The tradition of vis medicatrix naturae as it was practiced by Quakers during Ricketson’s time as a part of medicine obviously did not adhere to this philosophy at the same extreme levels which modern day religions like to apply. There is a considerable amount of evidence for this claim. First, Shadrach Ricketson uses opium to treat his patients and wasn’t afraid to try it on miself to test and document its effects. Second, as we will learn later as a part of this biography, Ricketson is in favor of medical electricity methods of application, a popular culture method of medical practice that had an exceptionally strong religious following involving several of the local religious groups, including Quakers. Third, as discussed earlier on this page, Shadrach does not feel that human dissection processes involving bodies that are post-mortum are in any way dishonorable, diminishing in character, or desecrative to either spirit or soul.
The second important thing to note about Ricketson’s writings is his focus on the strength of Turkish versus local opium latex. His his studies showed that an effective amount of activity could exist for American-raised plants, so long as they are grown and harvested correctly and under the right agricultural and climatic conditions. He also suggests that the decay of the power of the opium latex may be at fault for making the shipped product weaker in nature, although as suggested before, according to Pierre Pomet (Compleat History of Drugges . . . ), counterfeiting and substitution problems were a major problem with trade routes involving most of the rare, unique, popular and/or expensive medicines.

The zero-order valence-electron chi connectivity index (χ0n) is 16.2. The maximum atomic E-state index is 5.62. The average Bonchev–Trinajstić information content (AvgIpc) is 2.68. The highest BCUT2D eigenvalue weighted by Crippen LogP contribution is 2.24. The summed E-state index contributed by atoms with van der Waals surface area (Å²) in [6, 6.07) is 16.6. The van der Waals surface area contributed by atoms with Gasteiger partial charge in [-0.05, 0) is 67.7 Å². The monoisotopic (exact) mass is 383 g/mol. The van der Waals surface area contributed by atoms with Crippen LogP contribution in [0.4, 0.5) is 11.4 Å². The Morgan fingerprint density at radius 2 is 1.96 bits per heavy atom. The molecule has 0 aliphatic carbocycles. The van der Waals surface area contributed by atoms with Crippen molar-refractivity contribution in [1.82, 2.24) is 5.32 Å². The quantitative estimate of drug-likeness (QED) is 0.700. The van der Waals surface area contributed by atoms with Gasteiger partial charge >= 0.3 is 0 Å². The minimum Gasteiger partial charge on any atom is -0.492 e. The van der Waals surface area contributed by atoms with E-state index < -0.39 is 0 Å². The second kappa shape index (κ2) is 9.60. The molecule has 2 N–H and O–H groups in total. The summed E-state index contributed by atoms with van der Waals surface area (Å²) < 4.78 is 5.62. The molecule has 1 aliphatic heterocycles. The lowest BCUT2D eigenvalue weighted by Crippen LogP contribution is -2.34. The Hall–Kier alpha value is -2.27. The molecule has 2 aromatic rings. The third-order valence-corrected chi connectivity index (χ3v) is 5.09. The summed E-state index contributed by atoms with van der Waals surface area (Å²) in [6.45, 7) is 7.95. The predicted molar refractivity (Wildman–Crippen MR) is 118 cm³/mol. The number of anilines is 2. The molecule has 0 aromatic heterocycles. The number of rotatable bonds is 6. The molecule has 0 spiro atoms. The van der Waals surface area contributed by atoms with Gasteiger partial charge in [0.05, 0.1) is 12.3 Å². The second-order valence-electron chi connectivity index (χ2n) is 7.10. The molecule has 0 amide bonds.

Finally, Ricketson’s work demonstrates the use of one very important requirement for a project to be substantial in nature and important in terms of the applicability and value of the findings to the medical profession. Ricketson states that he began this work with a particular question: “Does the opium I have been describing, possess the same properties as the Asiatic opium?” (p. 56, col. 2) This important step in epidemiological work is an important indicator of how well developed his methodology for researching and his success of practicing as a physician are. In his final Quaeritur [Latin: “the question is raised”], Ricketson poses an important question regarding his work, one that has yet to be fully answered by this study; thus the potential for his continuation of this work, a philosophical venture that may be performed in or out of academia, but more than likely within his work setting as a doctor.
In many ways, this work gave Shadrach Ricketson another advantage as an apprenticed physician that many other physicians avoid. This work that was published pretty much constitutes a thesis in content and format. It was therefore an important step for him to take in order to improve upon his potentials as a physician during the decades to come. As time will subsequently demonstrate to him, this long term goal will also be achieved.
Lower Hudson Valley Practice
Doctor Ricketson lived in Fishkill and practiced mainly in Lower Dutchess County and soon-to-be Putnam County (Putnam County was founded, described and named in the state papers, ca. 1811/12). This placed him in proximity to New York City, as the crow flies, and made him an important intermediary in any professional communications with medicine taking place between the Medical School in New York City, and the upstate counties where plans to open one or two more medical schools were in the works. As the community level, Ricketson’s activities were comprised of Quaker community events and Friends meetings which took palce at any of the local and semi-local Quaker settings (Wilson, 1907; Rogers, 1965).